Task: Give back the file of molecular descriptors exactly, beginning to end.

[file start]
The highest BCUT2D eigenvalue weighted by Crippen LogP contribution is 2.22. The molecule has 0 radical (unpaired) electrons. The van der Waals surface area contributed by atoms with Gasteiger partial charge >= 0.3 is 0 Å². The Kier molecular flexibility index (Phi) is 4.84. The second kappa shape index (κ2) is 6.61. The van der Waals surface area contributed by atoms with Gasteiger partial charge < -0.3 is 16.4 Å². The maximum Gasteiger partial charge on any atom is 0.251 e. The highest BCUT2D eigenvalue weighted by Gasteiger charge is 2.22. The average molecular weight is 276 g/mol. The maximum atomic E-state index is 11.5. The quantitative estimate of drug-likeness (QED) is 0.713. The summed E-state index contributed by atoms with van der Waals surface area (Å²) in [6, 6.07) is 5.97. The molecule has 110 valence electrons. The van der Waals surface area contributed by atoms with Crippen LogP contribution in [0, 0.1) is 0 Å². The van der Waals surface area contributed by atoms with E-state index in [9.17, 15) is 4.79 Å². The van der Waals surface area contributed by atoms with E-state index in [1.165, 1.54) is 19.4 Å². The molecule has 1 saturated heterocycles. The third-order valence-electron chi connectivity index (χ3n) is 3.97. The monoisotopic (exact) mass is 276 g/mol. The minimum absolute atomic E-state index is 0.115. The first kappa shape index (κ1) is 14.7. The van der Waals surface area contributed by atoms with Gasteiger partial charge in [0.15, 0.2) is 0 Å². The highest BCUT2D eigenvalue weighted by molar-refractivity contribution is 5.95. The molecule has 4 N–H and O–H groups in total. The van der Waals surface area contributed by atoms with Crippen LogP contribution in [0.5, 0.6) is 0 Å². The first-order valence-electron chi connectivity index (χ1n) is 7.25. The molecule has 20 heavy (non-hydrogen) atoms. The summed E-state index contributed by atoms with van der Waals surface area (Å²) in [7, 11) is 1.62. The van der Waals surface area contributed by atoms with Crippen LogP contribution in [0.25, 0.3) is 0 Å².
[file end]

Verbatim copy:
The highest BCUT2D eigenvalue weighted by Crippen LogP contribution is 2.22. The molecule has 0 radical (unpaired) electrons. The van der Waals surface area contributed by atoms with Gasteiger partial charge >= 0.3 is 0 Å². The Kier molecular flexibility index (Phi) is 4.84. The second kappa shape index (κ2) is 6.61. The van der Waals surface area contributed by atoms with Gasteiger partial charge < -0.3 is 16.4 Å². The maximum Gasteiger partial charge on any atom is 0.251 e. The highest BCUT2D eigenvalue weighted by Gasteiger charge is 2.22. The average molecular weight is 276 g/mol. The maximum atomic E-state index is 11.5. The quantitative estimate of drug-likeness (QED) is 0.713. The summed E-state index contributed by atoms with van der Waals surface area (Å²) in [6, 6.07) is 5.97. The molecule has 110 valence electrons. The van der Waals surface area contributed by atoms with Crippen LogP contribution in [0, 0.1) is 0 Å². The van der Waals surface area contributed by atoms with E-state index in [9.17, 15) is 4.79 Å². The van der Waals surface area contributed by atoms with E-state index in [1.165, 1.54) is 19.4 Å². The molecule has 1 saturated heterocycles. The third-order valence-electron chi connectivity index (χ3n) is 3.97. The monoisotopic (exact) mass is 276 g/mol. The minimum absolute atomic E-state index is 0.115. The first kappa shape index (κ1) is 14.7. The van der Waals surface area contributed by atoms with Gasteiger partial charge in [0.15, 0.2) is 0 Å². The highest BCUT2D eigenvalue weighted by molar-refractivity contribution is 5.95. The molecule has 4 N–H and O–H groups in total. The van der Waals surface area contributed by atoms with Crippen LogP contribution in [0.5, 0.6) is 0 Å². The first-order valence-electron chi connectivity index (χ1n) is 7.25. The molecule has 20 heavy (non-hydrogen) atoms. The summed E-state index contributed by atoms with van der Waals surface area (Å²) in [7, 11) is 1.62. The van der Waals surface area contributed by atoms with Crippen LogP contribution in [0.25, 0.3) is 0 Å².